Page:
In 1969 Carol’s parents refused to see me when she and I showed up in Pasadena after hitchhiking across the country together. Carol was the youngest child of a wealthy and conservative California family, and her father was sure I was a secret Negro. There was no other explanation for why his daughter had turned into a hippie and shamed the whole family. When I met him at our wedding, he eyed my curly brown white-boy afro and looked disgusted but proven right.

I felt terrifically flattered. Someone was finally taking me seriously. I was barely 21, a Canadian from the bland nothing of Winnipeg, Manitoba, who frequently got asked, “Are you a boy or a girl?” Being taken for Black was a promotion.

Carol and I had been openly living together for a year, alarming both our families. We weren’t just breaking the taboo on premarital sex, we were flaunting a dangerous permissiveness, both culturally and politically. The only one who didn’t know we were co-habiting was Carol’s father. Everybody was too scared of him to tell him.

My father, a United Church of Canada minister, officiated at our wedding. He didn’t know that Carol’s father didn’t know, so he preached on how he’d found Christian tolerance of a different lifestyle in his heart. “This union,” he said gravely, “is different than most because it was in full bloom before the wedding.”

Carol’s father started horribly weeping, with a long groan on the inhale. My father had to raise his voice to be heard over the sound of an old man’s jagged, bitter sobs. Carol’s father was over 70, and it was the first time she’d seen him cry. A funeral would have been happier; the presence of a corpse would have lightened things up considerably. Then everybody would have had something to look at while they listened to an old man’s agony as he was informed in public of the humiliation of a lifetime.

We’d only invited her family—parents, three siblings and their spouses— because we were sure they wouldn’t show up. But our invitations were riveting, with a square of Carol’s handmade batik cloth glued to the front, and inside, her exquisite calligraphy announcing, “At Leon’s Coachhouse.” That must have been California for “fancy restaurant.” They probably thought Carol had finally come to her senses and was doing her wedding the right way. The truth was we had a friend named Leon who lived in the attic above a decaying garage that had originally been a stable. All of our friends thought it was funny, to be going to a wedding in “Leon’s Coachhouse.”

Carol’s family didn’t. I watched the looks on their faces as they climbed up the rickety stairs and walked into the shabby firetrap of a loft. Our handmade decorations that glowed with love and joy when we put them up now looked like a juvenile attempt to disguise the hippie headquarters for drugs, disease, and interracial sex.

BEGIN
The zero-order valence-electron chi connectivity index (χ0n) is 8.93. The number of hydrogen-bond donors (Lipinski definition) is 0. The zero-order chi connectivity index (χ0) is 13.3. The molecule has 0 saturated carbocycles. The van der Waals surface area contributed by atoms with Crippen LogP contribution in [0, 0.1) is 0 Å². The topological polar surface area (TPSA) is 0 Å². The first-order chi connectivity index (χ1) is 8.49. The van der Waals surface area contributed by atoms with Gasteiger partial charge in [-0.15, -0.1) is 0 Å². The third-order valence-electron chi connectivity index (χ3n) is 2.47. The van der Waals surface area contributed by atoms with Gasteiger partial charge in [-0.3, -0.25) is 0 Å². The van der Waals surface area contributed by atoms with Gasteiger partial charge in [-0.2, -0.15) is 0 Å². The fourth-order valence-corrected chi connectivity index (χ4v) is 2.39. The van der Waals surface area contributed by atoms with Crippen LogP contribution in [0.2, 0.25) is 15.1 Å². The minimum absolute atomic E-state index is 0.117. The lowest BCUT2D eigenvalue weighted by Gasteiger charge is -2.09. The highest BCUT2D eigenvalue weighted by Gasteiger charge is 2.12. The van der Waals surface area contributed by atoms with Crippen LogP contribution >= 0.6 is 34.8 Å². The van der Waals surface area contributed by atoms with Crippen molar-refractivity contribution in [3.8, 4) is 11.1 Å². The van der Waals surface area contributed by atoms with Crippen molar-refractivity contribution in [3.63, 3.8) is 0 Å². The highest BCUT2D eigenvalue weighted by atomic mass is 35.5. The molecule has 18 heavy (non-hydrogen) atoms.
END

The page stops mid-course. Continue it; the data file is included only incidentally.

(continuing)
We wore our best clothing, but that meant the most riotously colorful, tie-dyed, batiked, handsewn raiment we could make. We took our vows seriously, but we’d written our own New Age ceremony based on Ecclesiates. And there weren’t enough chairs. The few we had looked like they’d been snatched from the jaws of a garbage truck. Which they had.

My parents did their Canadian best to mollify and commiserate. Thanks to them, and I think in particular to my father lending an aura of respectability with his full-dress minister’s robes, Carol’s family stayed for the whole ceremony.

Ten years later, we didn’t have much contact with them. They didn’t know how to relate to just about anything about us, from our New Age beliefs to the facts of our life, such as how we could live in Nova Scotia—so far from California and so close to the North Pole—and raise our three little mulattoes, presumably among the Eskimos.

Published by The Snake Journal, Tennessee, 2002?


Daniel John

I stepped out of the shower, dripping wet. An angel flew through the walls and stood in the doorway. He was holding up a banner labeled, “Hero.”

“No! Call me by my name or nothing!” He lowered the banner, surprised. He was so enormous he filled the doorway. His great wings extended into the hallway behind him. “I mean it. One step closer and I’ll take medication.” The banner fell away. He examined my lack of awe like a scientist. I grabbed a towel and dried off.

“Can you see me?” he asked, in a huge, soundless voice that was both caring and magnificent. His manner was cool and articulate.
“Yes, but not with my eyes. What’s your name?”

I hung up the towel and walked through him, surprising him again, and climbed into bed. He followed me to the bedroom and stood motionless in one corner. I slipped into the borderland between sleep and waking, then suddenly left my body and flew into his arms like a baby. “I love you,” I said, putting my arms around his neck and surprising both of us.

After a while I drifted back to my body, deeply happy: I was loved by an angel. I tried to sleep, but he kept looking at me with the eye of a clear blue sky that grew more and more intense until I had to sit up. When he had my full attention he opened his cloak. “This is my lore,” he said, showing me runes of stark simplicity painted on the lining. He pointed to one, a childlike drawing of a hand with the index finger extended. “Ever since we came to earth, a prophecy has guided the angels: ‘A human hand shall point the way.’ It’s your hand.”

“Which one?” I asked, holding up one hand and then the other. He smiled and pointed to my right hand. I went to sleep.

He was gone when I woke up. I googled him. Raphael is the Archangel of healing.

Published by Opium Magazine of San Francisco, Sept. 2007 at